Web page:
Heartburn doesn’t have to rule your day
It’s a common condition that can be downright painful. Don’t let it be the one in charge.
What is heartburn?
Its name is a little misleading — heartburn has nothing to do with your heart. Although it can be uncomfortable, heartburn is relatively easy to manage.
What does heartburn feel like?
- A pain or burning sensation in the center of your chest
- Strong acid taste in your mouth or in the back of your throat
- Sore throat or cough
- Discomfort in your chest when you bend over or lie down
What causes heartburn?
- Eating certain foods: Acidic, spicy or fatty foods and foods containing tomatoes, garlic, onions, citrus or chocolate are common triggers of indigestion and heartburn.
- Being overweight: People who have excess body fat — especially around the waist area — are more likely to experience heartburn.
- Other risk factors: Other things that increase the likelihood of heartburn include:
- Certain over-the-counter medications, such as antihistamines or pain relievers
- Having a hiatal hernia
- Drinking alcohol or carbonated beverages
- GERD questionnaire: Your doctor may give you a brief screening questionnaire to find out whether you have acid reflux or GERD.
- Endoscopy: Your doctor will use an endoscope — a long, thin tube with a camera on the end — to get a clear view of your digestive tract.
- X-ray: This allows your doctor to see the condition of your stomach and esophagus and potentially rule out other causes of your symptoms.
- 48-hour Bravo esophageal pH test: During this minimally invasive test, your doctor uses an endoscope to attach a small capsule to your esophagus. It measures pH levels in your throat to determine how much acid is backing up into your esophagus and how often. The capsule transmits that information to a small receiver you wear, which your doctor will analyze once the 48-hour window is over.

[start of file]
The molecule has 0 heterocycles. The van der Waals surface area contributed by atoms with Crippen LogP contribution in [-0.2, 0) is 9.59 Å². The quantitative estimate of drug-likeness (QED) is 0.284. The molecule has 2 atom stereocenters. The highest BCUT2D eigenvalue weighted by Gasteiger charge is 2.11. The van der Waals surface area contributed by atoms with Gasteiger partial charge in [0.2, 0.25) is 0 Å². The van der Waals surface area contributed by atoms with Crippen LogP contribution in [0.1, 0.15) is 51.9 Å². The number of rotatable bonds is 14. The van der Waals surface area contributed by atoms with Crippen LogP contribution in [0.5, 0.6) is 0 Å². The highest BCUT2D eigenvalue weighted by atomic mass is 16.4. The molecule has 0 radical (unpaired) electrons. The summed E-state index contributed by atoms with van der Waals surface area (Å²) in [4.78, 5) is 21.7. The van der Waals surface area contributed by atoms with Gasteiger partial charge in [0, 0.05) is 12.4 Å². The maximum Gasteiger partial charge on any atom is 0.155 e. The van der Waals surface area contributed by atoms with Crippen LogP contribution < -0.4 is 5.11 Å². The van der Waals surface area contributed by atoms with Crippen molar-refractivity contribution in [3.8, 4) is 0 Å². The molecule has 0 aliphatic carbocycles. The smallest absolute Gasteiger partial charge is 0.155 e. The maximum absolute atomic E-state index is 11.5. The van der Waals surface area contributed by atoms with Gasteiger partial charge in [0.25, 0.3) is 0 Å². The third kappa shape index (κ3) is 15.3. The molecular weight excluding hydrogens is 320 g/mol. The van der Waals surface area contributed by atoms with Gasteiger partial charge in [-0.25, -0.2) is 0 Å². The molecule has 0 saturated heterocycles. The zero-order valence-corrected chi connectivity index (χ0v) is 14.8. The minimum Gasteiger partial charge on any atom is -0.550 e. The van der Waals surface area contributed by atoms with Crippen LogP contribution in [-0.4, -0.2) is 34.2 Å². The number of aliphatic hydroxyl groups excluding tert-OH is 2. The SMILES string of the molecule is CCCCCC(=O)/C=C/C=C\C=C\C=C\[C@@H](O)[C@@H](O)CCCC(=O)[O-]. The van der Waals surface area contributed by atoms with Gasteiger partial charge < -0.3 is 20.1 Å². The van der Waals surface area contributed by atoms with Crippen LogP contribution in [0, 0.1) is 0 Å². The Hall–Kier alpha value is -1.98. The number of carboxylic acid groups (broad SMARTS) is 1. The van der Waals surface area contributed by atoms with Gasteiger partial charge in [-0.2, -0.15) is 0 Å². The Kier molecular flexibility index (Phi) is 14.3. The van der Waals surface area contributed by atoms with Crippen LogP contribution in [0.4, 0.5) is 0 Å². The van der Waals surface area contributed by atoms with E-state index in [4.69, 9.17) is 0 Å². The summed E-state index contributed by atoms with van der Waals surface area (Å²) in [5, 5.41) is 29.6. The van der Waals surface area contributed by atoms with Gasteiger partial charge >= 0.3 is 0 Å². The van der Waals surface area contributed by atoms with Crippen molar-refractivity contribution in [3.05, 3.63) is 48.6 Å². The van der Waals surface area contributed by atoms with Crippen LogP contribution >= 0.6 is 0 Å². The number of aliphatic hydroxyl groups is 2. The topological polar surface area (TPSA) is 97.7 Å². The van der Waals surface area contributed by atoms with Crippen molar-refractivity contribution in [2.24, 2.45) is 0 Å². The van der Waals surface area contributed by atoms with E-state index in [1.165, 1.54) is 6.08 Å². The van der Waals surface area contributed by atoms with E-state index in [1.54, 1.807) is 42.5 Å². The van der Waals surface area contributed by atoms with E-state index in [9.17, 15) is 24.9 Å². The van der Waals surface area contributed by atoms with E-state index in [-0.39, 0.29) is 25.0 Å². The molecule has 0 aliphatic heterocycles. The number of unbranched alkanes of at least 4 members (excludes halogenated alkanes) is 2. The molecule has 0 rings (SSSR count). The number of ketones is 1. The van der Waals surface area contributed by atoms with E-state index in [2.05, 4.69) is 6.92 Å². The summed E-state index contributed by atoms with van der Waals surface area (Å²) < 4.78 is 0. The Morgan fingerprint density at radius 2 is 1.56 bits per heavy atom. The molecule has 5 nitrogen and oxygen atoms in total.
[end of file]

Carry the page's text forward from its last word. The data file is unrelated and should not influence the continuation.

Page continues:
How is heartburn treated?
Your team of highly trained GI specialists will work together to develop a personalized plan to best treat your heartburn. Depending on the type and severity of your heartburn, your doctor may recommend one or more of the following treatments.
- Quitting smoking – Smoking causes your body to produce excess stomach acid, which can lead to heartburn. Quitting smoking reduces the stomach acid — and heartburn.
- Change in diet – Avoiding alcohol and greasy or acidic foods, and not eating before bed may help you avoid heartburn.
- Losing weight – Losing even a few pounds helps reduce the pressure on your stomach, which lowers the likelihood of acid backing up into your esophagus.
Heartburn care at Geisinger
- The knowledge you need – Your care team is powered by gastroenterologists, surgeons, doctors and specialists with years of training and experience. Their expertise has been honed by treating many people with heartburn and GERD every year. And their focus is on delivering the care best suited to your needs.
- Care designed for you, where you live – With locations throughout northeast, central and south-central Pennsylvania, our experienced team provides consultations and comprehensive care. We offer leading-edge treatment options and tailored-to-you care, backed by the expertise and innovation of a nationally recognized health system.
- Specialized GI procedures — Our experienced team offers leading-edge treatments for both common and complex GI issues, including the Barrx™ radiofrequency ablation system, Bravo™ test, Stretta® procedure and pH nasal probe.